This post is adapted from a profile written by Beth Caldwell. You can read the full profile and to learn more about Greenville is working to build an infrastructure of opportunity for young people here.
What’s one thing that all places in North Carolina have in common? From our booming metros to our small towns, from Roanoke Rapids to Cullowhee, income mobility for low-income young people in this state, and in the South in general, is far worse than in other U.S. regions. It’s surprising to learn that even in our most economically dynamic places like Charlotte and the Triangle, people who grow up in families at the low end of the income distribution are likely to stay there as adults, and only small numbers make it to the middle or top. According to data from the Equality of Opportunity Project, for young people born in the bottom quintile of the income distribution in the Triangle, 37 percent will stay there as adults, another 29 percent will only move up one quintile, and a mere 5 percent will make it to the highest quintile.
Over the past two decades, Durham has moved from a low-skilled, tobacco-reliant community to become the “City of Medicine” and a Southern center of culture and creativity. Its dynamic, knowledge-based economy is a magnet for the health, pharmaceutical, biotechnology, and IT industries. Its universities and Research Triangle Park, both created and sustained through a history of public and private investment, are rich in employers and in the middle-skill jobs that pay living wages for new recruits, boasting an employment rate projected to outstrip the state and the U.S. by 2021. Yet, despite this thriving market, too few youth and young adults who grow up in Durham, particularly youth of color, are getting these good jobs, and too few have the academic and workplace skills to compete with more qualified candidates from other cities and states. Many struggle to find their way through a fragmented collection of institutions and organizations that are working to support young people but are not always well-resourced or working together. Much of this reflects Durham’s history as a tobacco and textile manufacturing center, where employment was not conditioned on education or credentialing, along with a legacy of race-based inequity in educational investment and expectations.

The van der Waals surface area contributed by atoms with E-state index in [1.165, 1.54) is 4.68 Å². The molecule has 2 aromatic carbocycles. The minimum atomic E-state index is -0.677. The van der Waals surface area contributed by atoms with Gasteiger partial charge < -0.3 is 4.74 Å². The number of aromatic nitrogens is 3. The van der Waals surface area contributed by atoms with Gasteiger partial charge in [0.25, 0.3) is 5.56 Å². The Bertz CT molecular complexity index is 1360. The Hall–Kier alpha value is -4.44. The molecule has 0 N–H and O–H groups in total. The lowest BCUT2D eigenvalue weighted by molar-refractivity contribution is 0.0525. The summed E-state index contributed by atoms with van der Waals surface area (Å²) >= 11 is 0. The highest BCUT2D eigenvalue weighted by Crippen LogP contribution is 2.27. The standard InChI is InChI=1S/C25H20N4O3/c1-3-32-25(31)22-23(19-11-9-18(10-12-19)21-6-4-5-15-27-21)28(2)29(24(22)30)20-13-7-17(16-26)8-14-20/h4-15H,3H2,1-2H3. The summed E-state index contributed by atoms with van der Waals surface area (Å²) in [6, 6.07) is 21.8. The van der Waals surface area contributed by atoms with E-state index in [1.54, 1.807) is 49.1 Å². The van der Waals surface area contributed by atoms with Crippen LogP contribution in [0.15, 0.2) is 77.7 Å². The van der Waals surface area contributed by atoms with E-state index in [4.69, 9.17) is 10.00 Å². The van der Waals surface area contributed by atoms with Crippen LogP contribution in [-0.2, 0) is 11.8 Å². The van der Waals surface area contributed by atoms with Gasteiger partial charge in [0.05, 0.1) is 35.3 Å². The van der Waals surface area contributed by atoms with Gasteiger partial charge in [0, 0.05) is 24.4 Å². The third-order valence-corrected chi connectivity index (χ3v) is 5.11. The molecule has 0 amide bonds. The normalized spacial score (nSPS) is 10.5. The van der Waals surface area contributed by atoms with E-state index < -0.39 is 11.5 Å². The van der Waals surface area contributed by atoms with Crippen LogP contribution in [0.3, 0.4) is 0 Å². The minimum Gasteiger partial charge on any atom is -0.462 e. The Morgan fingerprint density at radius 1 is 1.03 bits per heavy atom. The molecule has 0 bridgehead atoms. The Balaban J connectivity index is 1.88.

As David Dodson wrote in MDC’s State of the South report, “The result today is ‘two Durhams’-one prosperous and positioned to capitalize on abundant, emerging economic opportunities, and another increasingly disconnected and lacking the education, experience, and social connections needed to connect to prosperity that is close at hand geographically but painfully out of reach.” In that report, we proposed that places like Durham must build an infrastructure of opportunity, or a clear and deliberate set of pathways and supports that connect youth and young adults to postsecondary credentials and economic opportunity regardless of background. The infrastructure of opportunity is about more than just lifting up young people who are growing up in poverty-it’s about investing in opportunity for all young people so the community has a strong foundation for long-term success. The places that have better outcomes for low- and middle-income young people tend to have better outcomes for high-income young people, too (see Equality of Opportunity Project), indicating that the types of resources, systems, and investments that matter for the economic and educational success of young people are beneficial across the board.